The measures adopted in Europe are eradication of the infected plants to reduce inoculum sources to prevent the spread of the bacterium, the use of insecticides to control the vector population, and the use of pathogen-free plant material. However, these methods have been only partially successful and different strategies are being explored in order to find alternatives to achieve the management of diseases caused by Xf [7]. Direct strategies to control disease in affected hosts, based on chemical compounds like antibiotics, copper compounds, or biofilm inhibitors, either applied by sprays, drench or endotherapy, have failed to cure infected trees [8]. Therefore, there is a need for new and safe compounds for Xf disease management. Among the new compounds, antimicrobial peptides (AMPs) could be considered good candidates because they display activity against a wide range of plant pathogens, exhibit low cytotoxicity and their mode of action make more difficult the development of resistance [9,10,11,12]. In particular, a few AMPs with bactericidal activity against Xf have been reported, including cecropin A and B, magainin I and II, Shiva-1, indolicidin, PGQ, dermaseptin and gomesin [13,14,15]. Most of these peptides cause disruption of the cytoplasmic membrane, but also some of them have been described to interact with intracellular targets causing the inhibition of key processes [16]. Within our search for new AMPs to control plant diseases, we reported peptide conjugates incorporating units of the lead peptide BP100 and fragments of cecropin A, magainin II or melittin, which were specifically designed to be expressed in plants [17, 18]. In fact, the peptide conjugate BP178 was successfully expressed in rice endosperm, showing resistance against some plant pathogens [19]. This demonstrates the availability of these peptides for being produced by the plant itself, which could overcome the difficulties in accessing the vascular location of Xf observed by other treatment strategies. This family of peptides exhibited high antibacterial activity in vitro against plant pathogenic bacteria such as Xanthomonas axonopodis pv. vesicatoria, Pseudomonas syringae pv. syringae and Erwinia amylovora, were low haemolytic, and were able to control infections in plant hosts caused by these bacteria or even due to phytoplasms [10, 17, 20]. In the case of Xf, only BP178 has been tested in vitro, showing high antibacterial activity against a collection of Xf strains. Its lytic activity upon Xf cells was identified as the main mode of action, with pore formation and disorganization of the cell membrane [21]. Therefore, we envisaged that this biological activity profile makes peptide conjugates derived from BP100 good candidates to be tested against Xf. Since any sequence modification may influence their antimicrobial activity against Xf, as well as their stability and toxicity, a wide range of peptides must be screened to obtain the best candidates to be tested in plants.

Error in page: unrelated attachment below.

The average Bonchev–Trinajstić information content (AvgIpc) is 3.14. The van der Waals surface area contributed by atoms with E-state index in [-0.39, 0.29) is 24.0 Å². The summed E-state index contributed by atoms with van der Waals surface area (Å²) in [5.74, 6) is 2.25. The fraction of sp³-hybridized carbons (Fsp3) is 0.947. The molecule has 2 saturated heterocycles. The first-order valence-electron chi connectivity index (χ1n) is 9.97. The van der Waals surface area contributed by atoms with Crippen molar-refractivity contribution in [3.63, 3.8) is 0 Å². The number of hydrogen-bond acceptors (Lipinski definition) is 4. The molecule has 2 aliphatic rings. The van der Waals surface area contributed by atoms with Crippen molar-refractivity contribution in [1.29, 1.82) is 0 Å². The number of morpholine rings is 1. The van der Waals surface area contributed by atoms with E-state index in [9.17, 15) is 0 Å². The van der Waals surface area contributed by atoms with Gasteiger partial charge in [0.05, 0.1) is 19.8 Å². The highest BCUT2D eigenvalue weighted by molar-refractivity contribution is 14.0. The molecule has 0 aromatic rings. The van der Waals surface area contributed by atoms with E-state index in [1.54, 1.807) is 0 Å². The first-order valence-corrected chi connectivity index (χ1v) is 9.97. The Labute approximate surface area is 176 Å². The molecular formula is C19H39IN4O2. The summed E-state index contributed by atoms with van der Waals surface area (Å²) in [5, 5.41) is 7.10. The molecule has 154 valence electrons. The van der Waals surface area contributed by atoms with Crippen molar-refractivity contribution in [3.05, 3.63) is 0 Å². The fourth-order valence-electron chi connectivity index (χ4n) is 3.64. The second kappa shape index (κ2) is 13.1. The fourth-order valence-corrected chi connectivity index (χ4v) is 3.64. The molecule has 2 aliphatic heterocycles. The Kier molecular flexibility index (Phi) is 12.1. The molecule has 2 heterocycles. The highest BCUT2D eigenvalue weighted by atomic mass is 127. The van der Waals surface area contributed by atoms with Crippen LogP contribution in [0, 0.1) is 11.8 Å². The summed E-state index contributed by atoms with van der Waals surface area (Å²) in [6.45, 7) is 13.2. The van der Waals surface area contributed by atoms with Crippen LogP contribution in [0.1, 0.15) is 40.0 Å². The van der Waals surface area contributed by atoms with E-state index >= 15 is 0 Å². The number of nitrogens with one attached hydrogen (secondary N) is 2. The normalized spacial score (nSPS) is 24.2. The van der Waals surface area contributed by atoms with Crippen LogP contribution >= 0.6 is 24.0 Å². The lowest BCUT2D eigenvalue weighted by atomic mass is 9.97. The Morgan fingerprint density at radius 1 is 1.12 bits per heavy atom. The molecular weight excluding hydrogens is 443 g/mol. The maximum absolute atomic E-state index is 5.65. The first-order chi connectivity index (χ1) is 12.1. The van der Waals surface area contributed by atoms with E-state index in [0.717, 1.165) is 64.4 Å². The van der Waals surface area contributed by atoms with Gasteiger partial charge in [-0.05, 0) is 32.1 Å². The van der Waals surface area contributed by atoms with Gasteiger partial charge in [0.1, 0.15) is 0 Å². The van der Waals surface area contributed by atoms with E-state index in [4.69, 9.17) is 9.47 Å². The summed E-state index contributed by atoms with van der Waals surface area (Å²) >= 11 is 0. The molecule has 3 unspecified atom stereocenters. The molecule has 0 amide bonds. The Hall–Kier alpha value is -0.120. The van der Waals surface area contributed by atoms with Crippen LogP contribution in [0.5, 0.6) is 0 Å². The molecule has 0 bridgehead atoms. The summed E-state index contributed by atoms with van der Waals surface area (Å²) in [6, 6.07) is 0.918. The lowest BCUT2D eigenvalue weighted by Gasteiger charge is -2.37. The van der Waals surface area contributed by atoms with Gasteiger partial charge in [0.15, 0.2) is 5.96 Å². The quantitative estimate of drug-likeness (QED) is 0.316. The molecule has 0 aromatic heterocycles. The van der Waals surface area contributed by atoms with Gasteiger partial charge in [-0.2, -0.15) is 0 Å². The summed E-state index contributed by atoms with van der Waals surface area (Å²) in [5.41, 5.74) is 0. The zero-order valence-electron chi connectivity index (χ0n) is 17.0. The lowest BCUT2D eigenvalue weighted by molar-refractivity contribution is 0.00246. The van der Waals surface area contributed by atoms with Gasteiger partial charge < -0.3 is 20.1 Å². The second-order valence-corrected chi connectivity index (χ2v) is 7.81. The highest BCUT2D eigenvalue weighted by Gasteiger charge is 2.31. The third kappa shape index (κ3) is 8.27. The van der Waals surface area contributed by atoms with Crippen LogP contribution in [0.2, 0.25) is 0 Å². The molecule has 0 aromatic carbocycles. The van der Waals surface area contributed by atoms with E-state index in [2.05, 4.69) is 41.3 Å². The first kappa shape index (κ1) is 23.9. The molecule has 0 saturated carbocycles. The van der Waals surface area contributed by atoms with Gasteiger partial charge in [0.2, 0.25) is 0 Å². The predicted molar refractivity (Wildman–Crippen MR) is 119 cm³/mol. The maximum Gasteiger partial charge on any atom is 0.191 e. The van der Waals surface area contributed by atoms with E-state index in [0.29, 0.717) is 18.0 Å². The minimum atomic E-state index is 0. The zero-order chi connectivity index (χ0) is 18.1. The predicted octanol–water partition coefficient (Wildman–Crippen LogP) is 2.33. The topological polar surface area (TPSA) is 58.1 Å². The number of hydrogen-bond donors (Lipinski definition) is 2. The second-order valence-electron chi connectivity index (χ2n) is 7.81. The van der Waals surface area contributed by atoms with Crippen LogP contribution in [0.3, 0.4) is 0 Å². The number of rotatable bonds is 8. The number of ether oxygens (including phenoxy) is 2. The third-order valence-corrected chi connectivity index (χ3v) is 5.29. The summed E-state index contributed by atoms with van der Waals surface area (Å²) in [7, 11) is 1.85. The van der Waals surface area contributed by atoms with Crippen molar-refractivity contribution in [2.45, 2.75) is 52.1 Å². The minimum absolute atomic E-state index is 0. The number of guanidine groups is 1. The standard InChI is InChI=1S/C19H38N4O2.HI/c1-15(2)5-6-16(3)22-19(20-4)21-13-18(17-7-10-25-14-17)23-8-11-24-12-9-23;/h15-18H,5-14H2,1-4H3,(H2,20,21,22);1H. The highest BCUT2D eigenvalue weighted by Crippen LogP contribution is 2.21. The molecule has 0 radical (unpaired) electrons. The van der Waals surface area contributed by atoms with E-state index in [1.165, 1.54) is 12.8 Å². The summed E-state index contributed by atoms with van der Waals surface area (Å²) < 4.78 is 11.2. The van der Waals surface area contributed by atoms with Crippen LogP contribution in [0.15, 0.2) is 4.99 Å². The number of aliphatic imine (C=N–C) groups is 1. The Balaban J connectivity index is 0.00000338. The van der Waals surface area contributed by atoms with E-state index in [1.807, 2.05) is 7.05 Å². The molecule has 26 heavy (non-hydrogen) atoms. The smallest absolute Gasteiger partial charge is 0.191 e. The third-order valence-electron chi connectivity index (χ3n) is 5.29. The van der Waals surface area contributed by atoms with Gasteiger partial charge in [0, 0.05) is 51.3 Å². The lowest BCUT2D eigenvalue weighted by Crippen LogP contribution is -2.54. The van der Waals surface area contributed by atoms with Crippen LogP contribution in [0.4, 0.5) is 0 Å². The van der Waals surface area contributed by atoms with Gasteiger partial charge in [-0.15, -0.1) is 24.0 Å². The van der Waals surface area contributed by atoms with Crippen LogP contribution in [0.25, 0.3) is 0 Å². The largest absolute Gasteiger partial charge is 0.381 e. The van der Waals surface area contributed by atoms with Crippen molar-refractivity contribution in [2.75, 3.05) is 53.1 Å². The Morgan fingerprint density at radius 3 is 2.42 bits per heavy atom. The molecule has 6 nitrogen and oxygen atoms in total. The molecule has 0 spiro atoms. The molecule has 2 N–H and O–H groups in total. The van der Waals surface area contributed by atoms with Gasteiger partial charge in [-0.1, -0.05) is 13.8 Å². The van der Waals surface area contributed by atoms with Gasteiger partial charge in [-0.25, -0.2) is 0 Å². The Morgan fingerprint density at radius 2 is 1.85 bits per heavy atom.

Currently, there is a need for rapid, reliable and efficient methods useful for the screening of antimicrobial compounds against Xf due to the difficulties of culture of most of the strains and their slow growth [22]. Conventional methods, such as disk-diffusion test, broth or agar dilution assays, as well as antimicrobial gradient and automated instrument systems, rely on measuring growth inhibition using culture-based methods that are time consuming and unreliable for Xf [23]. Moreover, these methods may overestimate the antimicrobial activity of the tested compounds against Xf considering that its cells can enter in a viable-but-non-culturable state (VBNC) in response to harsh environments [24, 25]. Several methods have already been proposed to analyze only viable cells, such as ATP bioluminescence [23], direct microscopy or flow cytometry such as LIVE/DEAD® Baclight™ [26], DAPI combined with SYTOX Green [27], or 5-cyano-2,3-ditolyl tetrazolium chloride (CTC) that evaluates respiratory activity [28]. However, these methods are not able to specifically quantify viable target cells in mixture cultures. Alternative non culture-based methods would be more suitable to evaluate the efficacy of new compounds to inhibit Xf. Nucleic acid-based techniques such as quantitative PCR (qPCR) are commonly used to quantify total specific bacteria, as they can specifically detect target cells. All methods mentioned require specific sample preparation, training, and equipment. Nevertheless qPCR is particularly popular because it has been used for a wide number of applications and has become a standard equipment in researcher laboratories, so methods that use qPCR are easier to be performed anywhere.